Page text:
My New York colleague, Marian Salzman, our resident Porter Novelli trendspotter, last week shared the following predictions for 2009. She also adds some food for thought here.
Trend 1: Value and Values – When our values were all about having more, doing more and being more, “value” meant more for the money. Now, new values—stability, sustainability, cooperation and peace of mind—are taking hold. How much are we willing to pay for them?
Trend 2: A Heartland Home Base – Barack Obama’s hometown of Chicago has become the focus of intense global interest. Will its combination of heartland values and big-city, multi-ethnic vibrancy make it the epicenter of a more resourceful and responsible era?
Trend 3: The Ultimate Reboot – Experts argue whether global financial systems—and other systems—need a reboot, an overhaul or total replacement, but one thing is certain: We need a fresh start come January 20, 2009, and we can’t make the same mistakes again.
Trend 4: Generational Power Shift – Often considered young Boomers, Cuspers (born 1955 to 1964) are taking the lead in government and business, and they are a generation in their own right. Barack Obama is just one of several global leaders from this overlooked group. What are Cuspers like, and how can marketers engage them?
Trend 5: Reevaluating the Role of the Sexes – With many millions of women in a stronger position than ever due to higher education and years of work experience, a new sexual balance is playing out at home and at work. How will women—and men—respond in light of today’s financial turmoil and personal setbacks?
Trend 6: The True Third Place – Whether engrossed in a newspaper or watching a film, people have long used media to access a Third Place—a respite between work and home. Now, thanks to 21st-century media, we can create our own distinctive, self-curated Third Place: a multi-layered blend of tangible and virtual. Will we use this retreat as a digital social club, or as an isolated hideaway?
Trend 7: New Meanings of Privacy – What does privacy mean in a world where ordinary people expose themselves to the judgment of millions on reality shows? Will attention-seekers and privacy-seekers alike end up hiding in plain sight—blending into the crowd as millions and millions post personal happenings on blogs and social networking sites?
Trend 8: Looking Beyond Consumption – Years of sustained economic growth led consumers to expect a lot more than functional benefits from their purchases; fun, status, power, desirability, belonging, distinction and self-esteem were requisites, too. As the Reboot unfolds, what will happen to consumption as we know it?
Trends 9: Taking Risks to Fix Health Care – Today’s health care system is too costly to fix … and too costly to ignore. Stakeholders have the potential to turn this lose-lose situation into a win-win that unleashes new levels of scientific, economic and health benefits—but only if they are willing to take risks to overcome the hurdles of vested interests.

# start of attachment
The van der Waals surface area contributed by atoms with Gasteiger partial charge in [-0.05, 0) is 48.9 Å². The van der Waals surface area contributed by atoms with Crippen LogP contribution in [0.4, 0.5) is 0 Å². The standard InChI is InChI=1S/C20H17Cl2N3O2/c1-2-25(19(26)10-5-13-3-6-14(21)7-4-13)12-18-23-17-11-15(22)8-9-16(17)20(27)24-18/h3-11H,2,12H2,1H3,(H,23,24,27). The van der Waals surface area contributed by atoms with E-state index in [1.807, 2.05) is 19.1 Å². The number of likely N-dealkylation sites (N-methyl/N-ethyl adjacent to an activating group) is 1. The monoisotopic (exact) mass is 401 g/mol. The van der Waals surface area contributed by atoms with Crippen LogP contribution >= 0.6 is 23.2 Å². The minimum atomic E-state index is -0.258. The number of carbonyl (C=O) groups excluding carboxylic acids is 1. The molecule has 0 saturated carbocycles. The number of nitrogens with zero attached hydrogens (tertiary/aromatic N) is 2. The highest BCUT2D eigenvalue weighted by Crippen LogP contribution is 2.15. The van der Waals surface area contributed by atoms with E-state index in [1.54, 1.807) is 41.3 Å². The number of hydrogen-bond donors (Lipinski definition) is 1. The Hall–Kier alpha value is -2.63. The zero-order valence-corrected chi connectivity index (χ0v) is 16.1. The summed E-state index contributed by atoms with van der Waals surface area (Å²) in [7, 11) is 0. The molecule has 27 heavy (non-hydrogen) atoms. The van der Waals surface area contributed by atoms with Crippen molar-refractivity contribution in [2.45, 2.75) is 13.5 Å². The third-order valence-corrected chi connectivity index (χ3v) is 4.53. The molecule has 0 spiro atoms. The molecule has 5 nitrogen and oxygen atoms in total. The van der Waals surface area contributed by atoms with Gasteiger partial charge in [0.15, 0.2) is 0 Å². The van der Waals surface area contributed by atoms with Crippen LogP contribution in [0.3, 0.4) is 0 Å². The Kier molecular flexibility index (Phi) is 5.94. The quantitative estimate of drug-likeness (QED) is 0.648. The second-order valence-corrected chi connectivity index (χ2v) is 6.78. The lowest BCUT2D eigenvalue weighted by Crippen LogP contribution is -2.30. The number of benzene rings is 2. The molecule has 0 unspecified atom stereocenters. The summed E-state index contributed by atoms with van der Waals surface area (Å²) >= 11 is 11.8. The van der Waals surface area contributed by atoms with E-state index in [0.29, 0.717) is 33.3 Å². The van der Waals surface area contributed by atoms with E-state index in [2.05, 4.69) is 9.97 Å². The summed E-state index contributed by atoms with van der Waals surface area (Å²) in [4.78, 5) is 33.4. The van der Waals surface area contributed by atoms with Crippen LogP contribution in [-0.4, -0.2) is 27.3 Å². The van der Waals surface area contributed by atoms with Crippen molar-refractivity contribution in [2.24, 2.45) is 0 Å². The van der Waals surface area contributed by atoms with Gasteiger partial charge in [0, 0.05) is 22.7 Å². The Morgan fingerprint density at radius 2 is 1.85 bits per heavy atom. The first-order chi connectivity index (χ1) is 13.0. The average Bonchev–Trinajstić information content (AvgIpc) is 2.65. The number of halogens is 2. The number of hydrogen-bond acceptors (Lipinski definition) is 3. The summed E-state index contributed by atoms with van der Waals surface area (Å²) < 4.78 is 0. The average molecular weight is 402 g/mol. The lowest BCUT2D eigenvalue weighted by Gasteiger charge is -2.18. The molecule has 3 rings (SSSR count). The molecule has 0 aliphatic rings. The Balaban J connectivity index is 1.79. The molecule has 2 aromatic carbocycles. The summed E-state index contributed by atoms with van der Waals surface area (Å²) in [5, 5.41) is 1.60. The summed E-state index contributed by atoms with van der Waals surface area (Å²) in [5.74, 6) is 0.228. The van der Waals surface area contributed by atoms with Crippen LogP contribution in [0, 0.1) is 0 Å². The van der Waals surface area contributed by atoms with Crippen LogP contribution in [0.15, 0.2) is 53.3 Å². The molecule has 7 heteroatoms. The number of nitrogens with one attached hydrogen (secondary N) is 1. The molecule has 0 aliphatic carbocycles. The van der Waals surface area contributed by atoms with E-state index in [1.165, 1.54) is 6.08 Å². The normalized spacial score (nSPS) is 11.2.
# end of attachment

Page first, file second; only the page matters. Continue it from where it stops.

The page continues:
Trend 10: Harnessing Technology for Early Warnings – Starting now, citizens expect their leaders to see economic crises and other threats coming and to deal with them effectively before things implode. Technology has had a hand in today’s financial panic. How quickly can we use it to create a global early warning system that will help protect us?
2 thoughts on “10 trends for 09”
Trevor – I look forward to reading more of your posts, as I’m just reading your blog for the first time.
Some good info in this post, but regarding Trend 1, I feel that more than questioning how much more people are willing to pay, I would suggest that organizations that don’t embody or at least respect these values will find themselves on an endangered species list and no one will care.
Trend 5 seems to be a continuation of what has transpired over the past decade. Women have been the focus of most consumer focused organizations for some time because they ARE the decision maker in more than 80% of decisions related to the home and family (Joanne Thomas Yaccato calls it the 80% Minority http://www.thethomasyaccatogroup.ca). In fact, you’d be hard pressed to find a retail sector that doesn’t covet the female customer, including such iconic and traditionally male oriented retailers like Canadian Tire, The Home Depot and Future Shop. Many sectors have woken up to covet her as well — banking, insurance, auto, telecom and even gaming…
Lastly, Trend 7 is fascinating. It’s amazingly true that society has gone from being protectionist and borderline paranoid about Big Brother to posting everything you ever want to know on Facebook, so they can update ‘friends’ from high school they haven’t connected with for 20 years.
Again, a great post. I look forward to reading more from you.
Nick, thanks for your comment. I agree that organizations need to be seen to genuinely respect these new values. For the most part, the larger the org, the greater the chance that people will view it skeptically unless it has a credible history of doing the right thing.
As for trend 5, even though marketers have focused on women as consumers for years and decades in some cases, the influence of women outside the home goes beyond what they buy. Their influence increasingly impacts business and popular opinion. Marian Salzman is one example of this fact.
I also find it fascinating that people share almost as much personal info on Facebook as they do offline. I suppose this very public disclosure is the driving force of “social” media.